Online Learning, eLearning, Distance Education; call it what you will, training employees online has grown to become a multi-billion-dollar industry. Despite its success, many business leaders and decision makers are still unclear about what online learning actually is, and misconceptions about price and effectiveness are still rife.
Since 2004, we’ve encountered all of the common objections to online learning: online learning can’t compete with classroom training, or online learning can’t hold employees’ attention, but training people online needn’t be as terrifying as you might assume.
The benefits of online learning are almost too many to mention, but it’s important to realise that every company is different, and it’s up to each one to weigh up the pros and cons of online learning for themselves.
With all the talk of SCORM files, HR system integrations and automated reporting, online learning can seem a confusing subject to the newcomer. To make the transition to a cloud-based training solution a little easier, here’s a list of the common terms you might encounter on your journey.[us_separator type=”default” icon=”fas|star”]
How does Online Learning work?
The last decade has seen outstanding advances in internet technologies which has created a wealth of options for training employees online. Online learning is now available on mobiles and tablets, as well as desktops, making it a flexible, secure and scalable training solution.
Generally speaking, online learning is delivered via a learning management system. On a basic level, this platform lets learning managers and administrators:
- Add and co-ordinate learners
- Upload training content
- Push the training to the learners
- Report on the learners’ progress
Because the learning management system is online, everyone from managers to employees can access it whenever they like, and wherever they are. This makes it very convenient to manage the training for a global workforce and it means that new starters can complete their onboarding – even before their first day on the job.
The freedom and flexibility of online learning also future-proofs it for changing working patterns, meaning even casual workers can receive all of the training they need in their own time.[us_separator type=”default” icon=”fas|star”]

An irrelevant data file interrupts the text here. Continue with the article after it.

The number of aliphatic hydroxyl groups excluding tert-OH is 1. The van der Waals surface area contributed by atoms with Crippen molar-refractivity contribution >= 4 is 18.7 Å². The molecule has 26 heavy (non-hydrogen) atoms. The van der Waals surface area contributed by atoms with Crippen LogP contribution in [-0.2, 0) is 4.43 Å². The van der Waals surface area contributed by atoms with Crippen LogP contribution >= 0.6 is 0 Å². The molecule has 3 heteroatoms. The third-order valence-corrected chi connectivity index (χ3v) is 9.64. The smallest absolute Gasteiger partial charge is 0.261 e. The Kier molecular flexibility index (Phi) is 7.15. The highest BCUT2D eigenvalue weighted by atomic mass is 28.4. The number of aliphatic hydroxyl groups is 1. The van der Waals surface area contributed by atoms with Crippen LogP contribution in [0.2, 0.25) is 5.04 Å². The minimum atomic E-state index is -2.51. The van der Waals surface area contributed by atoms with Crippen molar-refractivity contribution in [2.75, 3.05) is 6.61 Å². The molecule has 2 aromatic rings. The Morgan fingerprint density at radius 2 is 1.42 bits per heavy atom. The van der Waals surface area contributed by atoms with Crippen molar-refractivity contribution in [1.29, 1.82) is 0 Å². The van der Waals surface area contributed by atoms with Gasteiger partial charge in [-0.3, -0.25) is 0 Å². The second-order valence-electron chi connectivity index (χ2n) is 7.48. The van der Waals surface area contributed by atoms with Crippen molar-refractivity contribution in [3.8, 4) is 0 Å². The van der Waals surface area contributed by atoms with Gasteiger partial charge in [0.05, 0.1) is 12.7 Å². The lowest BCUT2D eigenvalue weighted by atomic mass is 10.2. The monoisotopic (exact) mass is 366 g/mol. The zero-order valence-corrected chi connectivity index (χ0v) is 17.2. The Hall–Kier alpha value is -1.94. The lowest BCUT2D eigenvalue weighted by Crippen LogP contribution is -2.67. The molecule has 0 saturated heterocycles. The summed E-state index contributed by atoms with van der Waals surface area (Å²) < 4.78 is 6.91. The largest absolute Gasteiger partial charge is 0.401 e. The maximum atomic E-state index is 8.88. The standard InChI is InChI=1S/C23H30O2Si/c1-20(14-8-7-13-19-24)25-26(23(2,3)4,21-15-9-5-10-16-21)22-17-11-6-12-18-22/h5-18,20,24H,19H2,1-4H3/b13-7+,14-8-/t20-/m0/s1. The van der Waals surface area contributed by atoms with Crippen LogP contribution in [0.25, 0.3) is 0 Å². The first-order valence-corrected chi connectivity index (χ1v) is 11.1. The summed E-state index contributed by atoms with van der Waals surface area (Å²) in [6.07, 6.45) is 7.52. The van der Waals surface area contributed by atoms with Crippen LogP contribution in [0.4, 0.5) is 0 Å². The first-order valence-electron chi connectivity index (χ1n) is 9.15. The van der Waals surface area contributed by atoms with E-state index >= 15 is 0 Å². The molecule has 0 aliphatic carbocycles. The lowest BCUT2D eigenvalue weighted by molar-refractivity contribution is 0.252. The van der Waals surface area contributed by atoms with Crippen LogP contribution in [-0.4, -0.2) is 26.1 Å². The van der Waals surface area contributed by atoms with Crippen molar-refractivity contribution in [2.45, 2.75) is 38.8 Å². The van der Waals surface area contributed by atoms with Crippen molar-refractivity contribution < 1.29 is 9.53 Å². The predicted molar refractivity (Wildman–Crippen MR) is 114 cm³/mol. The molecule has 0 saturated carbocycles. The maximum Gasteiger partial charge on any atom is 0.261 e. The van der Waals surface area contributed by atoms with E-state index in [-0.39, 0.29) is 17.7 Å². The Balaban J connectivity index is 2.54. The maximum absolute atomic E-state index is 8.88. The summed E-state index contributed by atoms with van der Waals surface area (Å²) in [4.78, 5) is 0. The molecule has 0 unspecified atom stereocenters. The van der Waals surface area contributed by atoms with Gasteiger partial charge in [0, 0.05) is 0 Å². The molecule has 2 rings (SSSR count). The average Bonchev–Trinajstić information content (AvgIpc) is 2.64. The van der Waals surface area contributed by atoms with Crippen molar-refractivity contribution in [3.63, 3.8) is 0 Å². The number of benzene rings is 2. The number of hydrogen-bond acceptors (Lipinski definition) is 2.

The Engagement Crisis
Online learning has changed the game when it comes to training employees, but its arrival hasn’t been without teething problems. Learning managers are coming to realise that earlier attempts at online learning solutions have failed because they didn’t put enough focus on engaging the learner.
These ‘legacy’ learning platforms were designed merely to fulfil the basic function of giving learners access to training material. As these systems failed to produce any real behavioural change, learner engagement became recognised as more of a priority.
Today’s learners spend a large part of their time engaging with a multitude of online platforms and this has ingrained a subconscious expectation for a certain level of quality. To maintain their credibility, learning management systems and other instructional technology need to meet the standards set by the most popular apps and services.[us_separator type=”default” icon=”fas|star”]
Fixing the Engagement Problem
Getting learners engaged with online learning can seem like a riddle too complicated to ever solve, but we believe that the key to engagement is to give your learners something that they enjoy and want to come back to again and again. With an approach focused on engaging the learners, there’s no reason why your training programme shouldn’t be a roaring success from the moment you roll it out to everyone in the company.
The issue of engaging learners online is easiest to solve when you stop thinking of your training platform as an LMS, and start thinking of it as a machine for driving engagement throughout the organisation – an ‘Engagement Engine’ if you will.
An Engagement Engine uses 3 main tools to engage learners.
- Personalisation: Custom features and personalisation options make the training more relevant, meaning the organisational goals are filtered down through the whole experience.
- Gamification: Adding game mechanics to the system makes the learning experience more fun, more exciting and more compelling for the learner.
- Social Features: Features like discussion boards, live chat and news feeds help build a learning community, capitalise on informal learning and capture organisational knowledge.
Online Learning is the future of staff training, but it’s something that needs to be approached with learner engagement in mind. Before you start exploring your options, download the Engagement Engine workbook – our interactive guide to building an online learning programme that delivers real results.